FIGS. 5C-5E show P210/P-D2-PEG5-PS-aVD reduces atherosclerosis in ApoE−/− mice. (FIG. 5C) Histologic sections of the aortic sinus were stained with Oil red O (ORO) (red) to detect lipid within lesions. Representative immunofluorescence staining of CD68 (green) in aortic sinus of ApoE−/− mice, indicating decreased levels of lesion-resident inflammatory macrophages. Scale bar=500 ORO area (FIG. 5D) and CD68 area (FIG. 5E) in ˜200 cross sections were quantified for lesion area and macrophage content by an in-house developed software (FIG. 16). N=5-6 mice per group and data are representative of two independent experiments. The unpaired Mann-Whitney test was used for statistical significance: *p<0.05; **p<0.01.

FIGS. 6A-6D show P210/P-D2-PEG5-PS-aVD decreases systemic inflammation and arterial stiffness in ApoE−/− mice. (FIG. 6A) Representative flow cytometric plots of Ly6Chi monocytes gated on CD45+ live cells in blood of ApoE−/− mice. (FIG. 6B) The quantification of inflammatory Ly6Chi monocytes in total circulating CD45+ lymphocytes. Monocytes: Ly6G CD11b+. N=5 mice per group in A, B. (FIG. 6C) Quantitative RT-PCR analysis of VCAM-1 and ICAM-1 mRNA expression in aortas of control, free aVD, P-D2-PEG5-PS-aVD and P210/P-D2-PEG5-PS-aVD groups. The mRNA expression was quantified relative to GAPDH. Data was normalized to the control group and expressed as the mean±s.e.m. (FIG. 6D) Representative force-distance curves obtained from the aortic arch of ApoE−/− mice (blue dots), fitted by Hertzian contact elastic model (red line).

FIGS. 6E-6G show P210/P-D2-PEG5-PS-aVD decreases systemic inflammation and arterial stiffness in ApoE−/− mice. (FIG. 6E) Young's moduli were determined from the force-indentation data collected over 30 nonlesioned regions of 5 different mouse aortic arch tissue areas. The mean Young's modulus was calculated for each mouse sample. N=3 mice per group. (FIG. 6F) The levels of cytokine IL-6 in serum of ApoE−/− mice was determined with Luminex-based multiplex. N=4-5 mice per group. (FIG. 6G) mRNA expression of IL-10 and IL-6 in aortas of control, free aVD, P-D2-PEG5-PS-aVD and P210/P-D2-PEG5-PS-aVD groups, as determined by quantitative RT-PCR. N=5-6 mice per group. Two-tailed t-tests were used for statistical significance: *p<0.05, **p<0.01.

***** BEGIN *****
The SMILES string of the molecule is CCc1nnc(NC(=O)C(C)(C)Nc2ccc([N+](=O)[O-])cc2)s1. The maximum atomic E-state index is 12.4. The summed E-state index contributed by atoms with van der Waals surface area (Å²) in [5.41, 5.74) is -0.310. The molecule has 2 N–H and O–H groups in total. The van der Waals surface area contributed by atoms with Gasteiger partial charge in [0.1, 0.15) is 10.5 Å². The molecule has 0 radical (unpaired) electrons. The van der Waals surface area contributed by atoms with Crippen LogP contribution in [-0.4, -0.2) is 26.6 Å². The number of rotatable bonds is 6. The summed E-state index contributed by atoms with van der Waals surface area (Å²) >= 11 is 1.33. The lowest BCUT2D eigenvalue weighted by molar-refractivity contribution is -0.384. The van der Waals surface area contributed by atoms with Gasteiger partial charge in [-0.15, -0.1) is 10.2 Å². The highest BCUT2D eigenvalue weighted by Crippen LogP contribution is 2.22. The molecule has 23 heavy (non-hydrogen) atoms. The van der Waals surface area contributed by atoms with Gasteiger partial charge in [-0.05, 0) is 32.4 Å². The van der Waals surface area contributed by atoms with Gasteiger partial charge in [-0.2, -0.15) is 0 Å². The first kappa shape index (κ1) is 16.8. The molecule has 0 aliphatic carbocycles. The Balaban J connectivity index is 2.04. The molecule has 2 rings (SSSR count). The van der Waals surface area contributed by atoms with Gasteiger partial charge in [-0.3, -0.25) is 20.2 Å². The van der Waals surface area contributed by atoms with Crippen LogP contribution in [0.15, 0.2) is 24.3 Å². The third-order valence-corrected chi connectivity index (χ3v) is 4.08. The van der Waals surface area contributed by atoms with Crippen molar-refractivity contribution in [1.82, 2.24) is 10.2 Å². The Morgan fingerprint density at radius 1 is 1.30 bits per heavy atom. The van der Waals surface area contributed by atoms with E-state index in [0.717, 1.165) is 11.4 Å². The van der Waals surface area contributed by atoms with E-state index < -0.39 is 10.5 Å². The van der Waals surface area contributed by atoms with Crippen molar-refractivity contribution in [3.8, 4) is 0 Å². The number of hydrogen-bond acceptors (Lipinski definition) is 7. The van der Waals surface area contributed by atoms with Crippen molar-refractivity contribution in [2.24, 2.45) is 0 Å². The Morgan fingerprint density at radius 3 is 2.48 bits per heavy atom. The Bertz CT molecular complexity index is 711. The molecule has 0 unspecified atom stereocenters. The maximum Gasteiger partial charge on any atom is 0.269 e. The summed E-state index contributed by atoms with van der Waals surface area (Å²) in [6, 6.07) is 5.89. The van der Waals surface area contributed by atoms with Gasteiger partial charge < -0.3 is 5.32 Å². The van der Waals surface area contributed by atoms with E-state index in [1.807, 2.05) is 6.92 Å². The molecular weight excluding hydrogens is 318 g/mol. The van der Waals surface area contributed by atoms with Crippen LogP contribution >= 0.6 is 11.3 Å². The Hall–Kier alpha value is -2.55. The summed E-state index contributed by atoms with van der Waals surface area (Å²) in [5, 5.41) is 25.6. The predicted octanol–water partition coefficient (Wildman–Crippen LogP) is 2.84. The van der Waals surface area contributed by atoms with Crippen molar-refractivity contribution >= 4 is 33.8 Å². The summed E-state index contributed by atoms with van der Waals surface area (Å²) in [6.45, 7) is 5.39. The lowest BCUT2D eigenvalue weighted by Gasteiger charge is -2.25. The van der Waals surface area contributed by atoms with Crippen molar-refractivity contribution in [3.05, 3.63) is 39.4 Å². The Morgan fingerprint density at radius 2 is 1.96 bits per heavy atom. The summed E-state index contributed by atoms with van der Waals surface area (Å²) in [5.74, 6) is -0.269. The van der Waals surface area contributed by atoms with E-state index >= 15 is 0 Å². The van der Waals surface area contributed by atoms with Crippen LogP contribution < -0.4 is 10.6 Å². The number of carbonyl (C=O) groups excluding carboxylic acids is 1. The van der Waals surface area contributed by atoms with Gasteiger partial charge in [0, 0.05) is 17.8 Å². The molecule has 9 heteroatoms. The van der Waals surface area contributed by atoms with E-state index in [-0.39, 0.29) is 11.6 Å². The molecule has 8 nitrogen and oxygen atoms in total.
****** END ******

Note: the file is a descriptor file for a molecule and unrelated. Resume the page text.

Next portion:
FIGS. 7A-7C show P-D2-PEG5-PS-aVD inhibits DC maturation in lymphoid organs and increases Treg levels in the aorta. (FIG. 7A) Representative flow cytometric plots of mature DCs as CD80+CD86+CD11c+ gated on CD45+ live cells in both spleen and DLNs of ApoE−/− mice with and without PS-aVD or P-D2-PEG5-PS-aVD treatment. The percentages of mature DCs (CD80+CD86+CD11c+) within the total DC population (CD11c+) were quantified in both spleen (FIG. 7B) and DLNs (FIG. 7C).

FIGS. 7D-7G show P-D2-PEG5-PS-aVD inhibits DC maturation in lymphoid organs and increases Treg levels in the aorta. (FIG. 7D) The expression of CD80 and CD86 genes in aortas of control or P-D2-PEG5-PS-aVD treated groups, as determined by quantitative RT-PCR. (FIG. 7E) Representative flow cytometric plots of Tregs (Foxp3+CD25+CD4+) gated on CD45+CD3+ live cells in spleen of ApoE−/− mice. (FIG. 7F) Immunofluorescence staining of Foxp3 (red) in aortic sinus of ApoE−/− mice was (FIG. 7G) quantified in cross sections to assess Treg content in aorta. Scale bar=200 μm. N=5 mice per group in A, B, C, E; N=5-6 mice per group in D, F, G. All results are representative of two independent experiments. The unpaired Mann-Whitney test was used for statistical significance in G; two-tailed t-tests were used for statistical significance in A, B, C, D, E: *p<0.05, **p<0.01, ***p<0.001.

FIGS. 8A-8C show Representative MALDI-TOF spectra of P-D2 conjugation with different PEG lengths (n=0, 11, and 15).

FIG. 9 shows CryoTEM images of PS decorated with P-D2 constructs containing different PEG spacer lengths (P-D2-PS, P-D2-PEG11-PS, and P-D2-PEG15-PS), which were assembled in PBS solution.

FIGS. 10A-10C. (FIG. 10A) The amount of P-D2 peptide decorated on PS was measured by the 3-(4-carbpxubemzpul)quinoline-2-carboxaldyhyde (CBQCA) assay (right). The red dots show the amount of P-D2-PEG5-Lys-PA initially added, while the black dots show the amount of P-D2-PEG5-Lys-PA conjugated on PS after purification by size exclusion chromatography (SEC). The left figure shows the standard curve of P-D2 peptide by CBQCA assay, which measured the amount of primary amines on peptides via a specific reaction between CBQCA and primary amine with cyanide. (FIG. 10B) The effect of different molar ratios of P-D2-PEG5-Lys-PA (from 1% to 5%) to PEG-bl-PPS copolymers on cellular uptake of PS by BMDCs. No significant increase was observed beyond a 4% molar ratio of the P-D2 construct. (FIG. 10C) The aVD-loaded P-D2-PEG5-PS suppressed the expression of costimulatory molecules (MHC-II, CD80, and CD86) on BMDCs in a dose dependent manner (aVD concentration=0, 10−10, and 10−9M). N=3 for each group.